A lot of people think it takes a lot of up-front investment in order to utilize solar power. That can be true if you decide to buy outright, but leasing presents a way to get panels for those who are on a tight budget, as William Castle’s story shows.
Wanting to do as much as possible to preserve the environment is a popular answer when we talk to people about their solar power arrays. But it would be hard to match William’s passion on the subject, as he made it clear to us that he was an environmentalist and going solar was all about doing his part.
“I bought my first solar panels 30 years ago,” he told us, though it was never something that could be used as his primary source of energy. “I was constantly looking at moving to solar, considering the offers and incentives, but they always involved tax credits, which didn’t apply to me.” Like a large number of Americans, it wasn’t possible for William to pay up front and make the money back later. That meant his goal of using solar power for electricity had to wait.
When the option to lease came into the picture, William jumped at the chance. He knew that he wanted solar power, since he’d already experimented with how one or two panels generated energy. “I’d already done the research, so there weren’t any concerns at all.” The only factor was money. With his lease from Astrum Solar, William got exactly what he wanted. “I didn’t have to put up a cent, I get to profit off of any excess energy that I generate, and it leaves me with almost no electric bill.” In fact, the only extra cost for William was installing a satellite dish so that Astrum Solar could use the internet connection from the dish to monitor the system. William picked them after doing research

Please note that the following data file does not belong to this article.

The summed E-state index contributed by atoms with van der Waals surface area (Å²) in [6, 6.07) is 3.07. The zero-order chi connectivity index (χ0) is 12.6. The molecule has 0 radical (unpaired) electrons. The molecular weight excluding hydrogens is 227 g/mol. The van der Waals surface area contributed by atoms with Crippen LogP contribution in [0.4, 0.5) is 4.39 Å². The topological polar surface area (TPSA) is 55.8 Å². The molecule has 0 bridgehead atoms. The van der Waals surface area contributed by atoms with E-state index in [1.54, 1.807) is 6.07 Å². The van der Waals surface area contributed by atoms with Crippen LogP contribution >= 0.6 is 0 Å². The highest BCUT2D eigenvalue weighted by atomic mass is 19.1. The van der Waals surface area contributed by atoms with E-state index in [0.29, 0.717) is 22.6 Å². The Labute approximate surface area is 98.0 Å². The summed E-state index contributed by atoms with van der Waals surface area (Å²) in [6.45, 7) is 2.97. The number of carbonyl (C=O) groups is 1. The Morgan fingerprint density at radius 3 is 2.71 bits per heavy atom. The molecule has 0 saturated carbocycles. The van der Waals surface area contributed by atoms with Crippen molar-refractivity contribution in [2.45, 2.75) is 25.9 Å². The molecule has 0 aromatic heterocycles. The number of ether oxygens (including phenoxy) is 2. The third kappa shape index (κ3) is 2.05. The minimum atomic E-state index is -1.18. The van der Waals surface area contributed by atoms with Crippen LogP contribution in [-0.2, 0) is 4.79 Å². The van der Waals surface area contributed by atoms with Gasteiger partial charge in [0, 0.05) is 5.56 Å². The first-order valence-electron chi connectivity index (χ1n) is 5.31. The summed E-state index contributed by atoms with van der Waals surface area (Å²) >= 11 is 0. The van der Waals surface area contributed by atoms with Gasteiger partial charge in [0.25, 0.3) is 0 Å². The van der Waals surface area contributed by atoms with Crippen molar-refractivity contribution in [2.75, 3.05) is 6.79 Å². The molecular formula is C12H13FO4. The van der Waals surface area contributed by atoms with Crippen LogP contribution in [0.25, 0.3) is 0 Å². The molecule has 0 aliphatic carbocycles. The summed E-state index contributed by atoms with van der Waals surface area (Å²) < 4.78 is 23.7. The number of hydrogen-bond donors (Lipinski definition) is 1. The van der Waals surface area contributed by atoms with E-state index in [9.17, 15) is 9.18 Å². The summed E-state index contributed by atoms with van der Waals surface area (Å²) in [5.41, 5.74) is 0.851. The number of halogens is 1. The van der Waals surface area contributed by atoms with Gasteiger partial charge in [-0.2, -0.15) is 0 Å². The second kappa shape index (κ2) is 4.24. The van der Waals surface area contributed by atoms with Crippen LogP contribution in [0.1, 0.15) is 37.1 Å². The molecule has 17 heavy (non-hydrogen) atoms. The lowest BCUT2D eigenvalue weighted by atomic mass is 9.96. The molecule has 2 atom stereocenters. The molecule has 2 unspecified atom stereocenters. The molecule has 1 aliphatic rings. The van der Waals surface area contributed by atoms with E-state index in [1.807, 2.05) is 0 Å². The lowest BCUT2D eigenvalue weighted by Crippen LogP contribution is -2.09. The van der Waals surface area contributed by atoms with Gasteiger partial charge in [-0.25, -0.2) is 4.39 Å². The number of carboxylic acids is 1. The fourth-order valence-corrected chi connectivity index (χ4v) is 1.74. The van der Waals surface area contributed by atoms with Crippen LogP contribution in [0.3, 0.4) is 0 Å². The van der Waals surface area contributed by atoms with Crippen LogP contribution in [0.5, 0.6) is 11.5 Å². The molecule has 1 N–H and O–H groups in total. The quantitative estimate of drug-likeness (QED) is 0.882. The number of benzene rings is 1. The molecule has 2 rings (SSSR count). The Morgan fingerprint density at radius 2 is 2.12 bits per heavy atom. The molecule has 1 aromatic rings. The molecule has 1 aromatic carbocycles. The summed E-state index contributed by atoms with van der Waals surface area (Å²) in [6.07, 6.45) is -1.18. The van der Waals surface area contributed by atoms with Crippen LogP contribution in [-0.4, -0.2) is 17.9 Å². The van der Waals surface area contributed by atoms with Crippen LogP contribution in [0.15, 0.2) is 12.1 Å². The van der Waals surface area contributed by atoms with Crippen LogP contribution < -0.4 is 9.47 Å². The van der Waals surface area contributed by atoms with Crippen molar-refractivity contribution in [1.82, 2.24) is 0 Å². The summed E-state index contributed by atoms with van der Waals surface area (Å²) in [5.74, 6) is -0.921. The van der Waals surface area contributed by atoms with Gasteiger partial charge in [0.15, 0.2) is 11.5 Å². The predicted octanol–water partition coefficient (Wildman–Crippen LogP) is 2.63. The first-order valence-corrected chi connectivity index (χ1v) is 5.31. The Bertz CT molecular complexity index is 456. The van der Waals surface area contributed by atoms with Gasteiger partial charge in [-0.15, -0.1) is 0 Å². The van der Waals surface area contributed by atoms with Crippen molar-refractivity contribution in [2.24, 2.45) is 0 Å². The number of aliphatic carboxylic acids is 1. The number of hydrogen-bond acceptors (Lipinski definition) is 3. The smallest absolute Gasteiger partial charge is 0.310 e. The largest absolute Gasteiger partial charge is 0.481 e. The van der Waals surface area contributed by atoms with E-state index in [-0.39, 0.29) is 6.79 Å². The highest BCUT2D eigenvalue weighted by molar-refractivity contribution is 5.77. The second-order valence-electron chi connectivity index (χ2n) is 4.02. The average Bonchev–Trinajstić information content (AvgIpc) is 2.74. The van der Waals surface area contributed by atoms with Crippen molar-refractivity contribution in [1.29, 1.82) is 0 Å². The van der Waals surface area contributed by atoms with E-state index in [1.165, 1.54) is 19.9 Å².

online, and feeling that their sales pitch was the best.
So far, there have been no issues with William’s set-up. Astrum Solar gets any incentives he’s eligible for, but since there were no initial costs, this isn’t a problem for him. We asked if William had any problems within his community and that was free and clear as well. “How could anyone be negative about it?” he asked. “Depending on the configuration, it doesn’t even change the look of the house at all.”
It does, however, draw people in, and William is happy to talk about his move to solar power. “I’m always telling others to get ahold of me.” With a little extra research, William was able to find a way to be environmentally conscious without breaking the bank. “I feel good, it’s a good thing, and now I don’t have any nuclear power coming my way.” For those who want to get panels and use green energy without taking out a loan, leasing may be worth exploring.
Last modified: November 5, 2014